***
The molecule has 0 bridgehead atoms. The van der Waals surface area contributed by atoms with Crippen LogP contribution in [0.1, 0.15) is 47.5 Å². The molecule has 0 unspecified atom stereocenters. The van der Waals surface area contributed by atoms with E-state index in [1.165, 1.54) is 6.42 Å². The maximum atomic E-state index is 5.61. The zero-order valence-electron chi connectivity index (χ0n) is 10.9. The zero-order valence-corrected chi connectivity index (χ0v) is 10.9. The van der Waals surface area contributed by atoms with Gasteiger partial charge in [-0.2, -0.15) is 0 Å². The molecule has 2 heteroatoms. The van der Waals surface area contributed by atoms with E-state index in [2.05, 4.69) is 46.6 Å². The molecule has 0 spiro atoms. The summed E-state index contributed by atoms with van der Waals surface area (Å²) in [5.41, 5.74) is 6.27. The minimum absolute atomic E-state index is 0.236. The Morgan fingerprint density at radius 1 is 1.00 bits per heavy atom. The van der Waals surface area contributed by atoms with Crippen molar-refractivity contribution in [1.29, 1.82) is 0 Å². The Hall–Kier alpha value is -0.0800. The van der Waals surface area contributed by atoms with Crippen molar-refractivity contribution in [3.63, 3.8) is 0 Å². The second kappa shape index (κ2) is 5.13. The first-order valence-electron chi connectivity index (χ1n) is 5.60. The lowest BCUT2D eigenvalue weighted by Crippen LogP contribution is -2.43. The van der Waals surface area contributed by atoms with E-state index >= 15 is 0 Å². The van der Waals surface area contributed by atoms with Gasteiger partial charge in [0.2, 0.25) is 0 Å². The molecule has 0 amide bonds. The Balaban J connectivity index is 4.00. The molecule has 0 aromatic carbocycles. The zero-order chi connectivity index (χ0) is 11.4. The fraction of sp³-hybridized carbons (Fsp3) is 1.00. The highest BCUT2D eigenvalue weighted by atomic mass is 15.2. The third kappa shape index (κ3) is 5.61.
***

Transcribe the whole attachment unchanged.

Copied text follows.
The molecule has 0 bridgehead atoms. The van der Waals surface area contributed by atoms with Crippen LogP contribution in [0.1, 0.15) is 47.5 Å². The molecule has 0 unspecified atom stereocenters. The van der Waals surface area contributed by atoms with E-state index in [1.165, 1.54) is 6.42 Å². The maximum atomic E-state index is 5.61. The zero-order valence-electron chi connectivity index (χ0n) is 10.9. The zero-order valence-corrected chi connectivity index (χ0v) is 10.9. The van der Waals surface area contributed by atoms with Gasteiger partial charge in [-0.2, -0.15) is 0 Å². The molecule has 2 heteroatoms. The van der Waals surface area contributed by atoms with E-state index in [2.05, 4.69) is 46.6 Å². The molecule has 0 spiro atoms. The summed E-state index contributed by atoms with van der Waals surface area (Å²) in [5.41, 5.74) is 6.27. The minimum absolute atomic E-state index is 0.236. The Morgan fingerprint density at radius 1 is 1.00 bits per heavy atom. The van der Waals surface area contributed by atoms with Crippen molar-refractivity contribution in [1.29, 1.82) is 0 Å². The Hall–Kier alpha value is -0.0800. The van der Waals surface area contributed by atoms with Crippen molar-refractivity contribution in [3.63, 3.8) is 0 Å². The second kappa shape index (κ2) is 5.13. The first-order valence-electron chi connectivity index (χ1n) is 5.60. The lowest BCUT2D eigenvalue weighted by Crippen LogP contribution is -2.43. The van der Waals surface area contributed by atoms with E-state index >= 15 is 0 Å². The van der Waals surface area contributed by atoms with Gasteiger partial charge in [0.2, 0.25) is 0 Å². The molecule has 0 amide bonds. The Balaban J connectivity index is 4.00. The molecule has 0 aromatic carbocycles. The zero-order chi connectivity index (χ0) is 11.4. The fraction of sp³-hybridized carbons (Fsp3) is 1.00. The highest BCUT2D eigenvalue weighted by atomic mass is 15.2. The third kappa shape index (κ3) is 5.61.